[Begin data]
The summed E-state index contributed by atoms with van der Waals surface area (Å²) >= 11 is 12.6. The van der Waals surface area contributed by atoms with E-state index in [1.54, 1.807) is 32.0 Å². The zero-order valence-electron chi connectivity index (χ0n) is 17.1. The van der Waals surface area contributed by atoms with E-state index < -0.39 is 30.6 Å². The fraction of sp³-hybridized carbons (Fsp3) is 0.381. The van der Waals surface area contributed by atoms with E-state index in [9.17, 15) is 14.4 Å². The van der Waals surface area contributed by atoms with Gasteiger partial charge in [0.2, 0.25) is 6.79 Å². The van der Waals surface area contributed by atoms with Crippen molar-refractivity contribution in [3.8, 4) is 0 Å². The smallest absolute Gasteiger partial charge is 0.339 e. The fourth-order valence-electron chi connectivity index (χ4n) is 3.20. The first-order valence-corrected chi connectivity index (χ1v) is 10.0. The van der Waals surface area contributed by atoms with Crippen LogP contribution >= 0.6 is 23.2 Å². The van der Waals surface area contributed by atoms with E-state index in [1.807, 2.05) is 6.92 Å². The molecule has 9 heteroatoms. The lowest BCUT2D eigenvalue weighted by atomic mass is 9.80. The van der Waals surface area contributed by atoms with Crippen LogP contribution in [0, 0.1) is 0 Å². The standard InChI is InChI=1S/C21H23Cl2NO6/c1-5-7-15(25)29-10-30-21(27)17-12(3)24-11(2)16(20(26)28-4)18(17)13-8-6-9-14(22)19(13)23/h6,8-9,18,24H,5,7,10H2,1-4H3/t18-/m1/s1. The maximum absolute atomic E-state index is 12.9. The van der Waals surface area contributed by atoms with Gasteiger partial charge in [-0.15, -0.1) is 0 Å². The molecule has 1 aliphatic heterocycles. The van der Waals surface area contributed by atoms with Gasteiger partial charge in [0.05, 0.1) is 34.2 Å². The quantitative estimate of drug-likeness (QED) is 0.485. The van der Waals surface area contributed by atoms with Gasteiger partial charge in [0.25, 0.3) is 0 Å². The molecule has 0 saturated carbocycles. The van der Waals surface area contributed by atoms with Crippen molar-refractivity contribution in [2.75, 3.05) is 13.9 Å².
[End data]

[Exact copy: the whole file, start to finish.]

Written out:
The summed E-state index contributed by atoms with van der Waals surface area (Å²) >= 11 is 12.6. The van der Waals surface area contributed by atoms with E-state index in [1.54, 1.807) is 32.0 Å². The zero-order valence-electron chi connectivity index (χ0n) is 17.1. The van der Waals surface area contributed by atoms with E-state index < -0.39 is 30.6 Å². The fraction of sp³-hybridized carbons (Fsp3) is 0.381. The van der Waals surface area contributed by atoms with E-state index in [9.17, 15) is 14.4 Å². The van der Waals surface area contributed by atoms with Gasteiger partial charge in [0.2, 0.25) is 6.79 Å². The van der Waals surface area contributed by atoms with Crippen molar-refractivity contribution in [3.8, 4) is 0 Å². The smallest absolute Gasteiger partial charge is 0.339 e. The fourth-order valence-electron chi connectivity index (χ4n) is 3.20. The first-order valence-corrected chi connectivity index (χ1v) is 10.0. The van der Waals surface area contributed by atoms with Crippen LogP contribution >= 0.6 is 23.2 Å². The van der Waals surface area contributed by atoms with E-state index in [1.807, 2.05) is 6.92 Å². The molecule has 9 heteroatoms. The lowest BCUT2D eigenvalue weighted by atomic mass is 9.80. The van der Waals surface area contributed by atoms with Crippen LogP contribution in [0, 0.1) is 0 Å². The standard InChI is InChI=1S/C21H23Cl2NO6/c1-5-7-15(25)29-10-30-21(27)17-12(3)24-11(2)16(20(26)28-4)18(17)13-8-6-9-14(22)19(13)23/h6,8-9,18,24H,5,7,10H2,1-4H3/t18-/m1/s1. The maximum absolute atomic E-state index is 12.9. The van der Waals surface area contributed by atoms with Gasteiger partial charge in [-0.15, -0.1) is 0 Å². The molecule has 1 aliphatic heterocycles. The van der Waals surface area contributed by atoms with Gasteiger partial charge in [0.05, 0.1) is 34.2 Å². The quantitative estimate of drug-likeness (QED) is 0.485. The van der Waals surface area contributed by atoms with Gasteiger partial charge in [0.25, 0.3) is 0 Å². The molecule has 0 saturated carbocycles. The van der Waals surface area contributed by atoms with Crippen molar-refractivity contribution in [2.75, 3.05) is 13.9 Å².